Someone once told me, that it is good for performance, not to open and close php tags and use echo all the time, like that:

    <h1><?php echo getHeading1(); ?></h1>
    <h2><?php echo getHeading2(); ?></h2>

Instead he uses an output variable and echoes it in the end.

$output .= '<hgroup>
    <h1>' . getHeading1(); . '</h1>
    <h2>' . getHeading2(); . '</h2>

echo $output;

Does that really make any difference? When do I use which method?

closed as off-topic by gmazzap, s_ha_dum Apr 24 '14 at 13:50

This question appears to be off-topic. The users who voted to close gave this specific reason:

If this question can be reworded to fit the rules in the help center, please edit the question.

  • 5
    This is not WordPress related, so off topic here. However, does not exists any performance difference in the 2 methods, it's a matter of personal preferences. – gmazzap Apr 24 '14 at 13:32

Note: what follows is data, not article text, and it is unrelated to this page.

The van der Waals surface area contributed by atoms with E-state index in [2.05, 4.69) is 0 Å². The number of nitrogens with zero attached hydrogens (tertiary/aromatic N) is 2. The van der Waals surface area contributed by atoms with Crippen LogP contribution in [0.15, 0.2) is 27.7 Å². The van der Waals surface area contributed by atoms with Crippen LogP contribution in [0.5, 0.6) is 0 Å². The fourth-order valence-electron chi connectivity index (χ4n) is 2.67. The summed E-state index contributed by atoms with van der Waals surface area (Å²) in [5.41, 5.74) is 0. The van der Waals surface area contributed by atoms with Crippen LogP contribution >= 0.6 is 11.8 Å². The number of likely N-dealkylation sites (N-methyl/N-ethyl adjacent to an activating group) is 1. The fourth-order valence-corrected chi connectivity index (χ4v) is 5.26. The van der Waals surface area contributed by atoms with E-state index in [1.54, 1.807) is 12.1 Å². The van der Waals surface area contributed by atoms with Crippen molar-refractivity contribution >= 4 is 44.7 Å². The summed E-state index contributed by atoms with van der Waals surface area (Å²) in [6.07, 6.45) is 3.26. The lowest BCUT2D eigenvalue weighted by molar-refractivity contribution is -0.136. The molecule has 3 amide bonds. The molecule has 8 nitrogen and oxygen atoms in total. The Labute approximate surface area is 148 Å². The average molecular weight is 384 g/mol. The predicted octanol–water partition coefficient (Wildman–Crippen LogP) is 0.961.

• As said this is not WP-related. The time that it has to be rendered should still be the same cause the two functions are executed in both scenarios. – bestprogrammerintheworld Apr 24 '14 at 16:28

I believe this topic was addressed quite thoroughly here. I might add that within the WordPress community it is common syntax practice to default to echoing tags with an option or alternative/interior function to return the result instead. This I believe is driven by the level of code experience the average user within WordPress has and understanding a simple tag structure is "easier" than string concatenation of a php variable. The goal of extensibiltiy also drives this mentality by providing modular that can be "dropped" into a template in a similar vien of add_action.

Not the answer you're looking for? Browse other questions tagged or ask your own question.